X-Plane uses Airfoil Files, designated by the file suffix .afl, to determine the aerodynamic performance of a given wing cross-section as it moves through the air. AFL files are created using the AirfoilMaker application, and describe the lift, drag and pitching moment of an airfoil over a range of Angles-of-Attack.

Some basic characteristics of an airfoil can actually be discerned from most common airfoil names. For example, in the 4-digit NACA airfoil series, for an airfoil such as NACA 2412, the first two digits tell something about the airfoil shape and how much lift it may generate at 0 degrees AOA, while the last two digits tell the thickness ratio of the airfoil, in this case 12%. Likewise, NACA 0009 tells you that it is a symmetrical airfoil with a thickness ratio of 9%.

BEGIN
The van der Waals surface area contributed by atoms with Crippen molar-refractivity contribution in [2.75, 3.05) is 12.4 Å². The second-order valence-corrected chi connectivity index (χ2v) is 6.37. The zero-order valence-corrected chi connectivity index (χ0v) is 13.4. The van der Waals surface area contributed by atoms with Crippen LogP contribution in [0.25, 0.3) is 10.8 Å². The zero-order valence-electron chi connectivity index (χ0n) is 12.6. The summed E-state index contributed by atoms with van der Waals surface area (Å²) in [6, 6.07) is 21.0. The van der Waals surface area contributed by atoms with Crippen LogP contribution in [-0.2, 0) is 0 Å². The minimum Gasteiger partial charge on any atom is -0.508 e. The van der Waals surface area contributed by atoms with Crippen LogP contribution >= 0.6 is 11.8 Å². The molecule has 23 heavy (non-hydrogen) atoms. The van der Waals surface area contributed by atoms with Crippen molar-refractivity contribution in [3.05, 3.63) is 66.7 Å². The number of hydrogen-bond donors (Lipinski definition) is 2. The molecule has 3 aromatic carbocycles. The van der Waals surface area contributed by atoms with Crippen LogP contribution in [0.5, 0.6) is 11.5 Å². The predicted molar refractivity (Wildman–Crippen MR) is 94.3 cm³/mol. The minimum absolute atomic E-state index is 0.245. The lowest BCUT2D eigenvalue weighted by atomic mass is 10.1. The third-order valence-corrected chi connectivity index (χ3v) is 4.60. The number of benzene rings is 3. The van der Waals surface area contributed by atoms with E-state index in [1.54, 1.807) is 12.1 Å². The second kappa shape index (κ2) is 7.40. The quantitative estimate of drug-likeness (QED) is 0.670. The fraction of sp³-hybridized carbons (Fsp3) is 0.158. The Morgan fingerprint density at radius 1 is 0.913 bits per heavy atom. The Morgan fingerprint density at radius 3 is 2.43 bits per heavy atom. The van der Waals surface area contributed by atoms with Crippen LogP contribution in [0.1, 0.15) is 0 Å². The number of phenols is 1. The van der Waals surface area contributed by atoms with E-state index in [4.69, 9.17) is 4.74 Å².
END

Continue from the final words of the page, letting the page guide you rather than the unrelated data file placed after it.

For more information on NACA airfoil naming conventions, see This Link at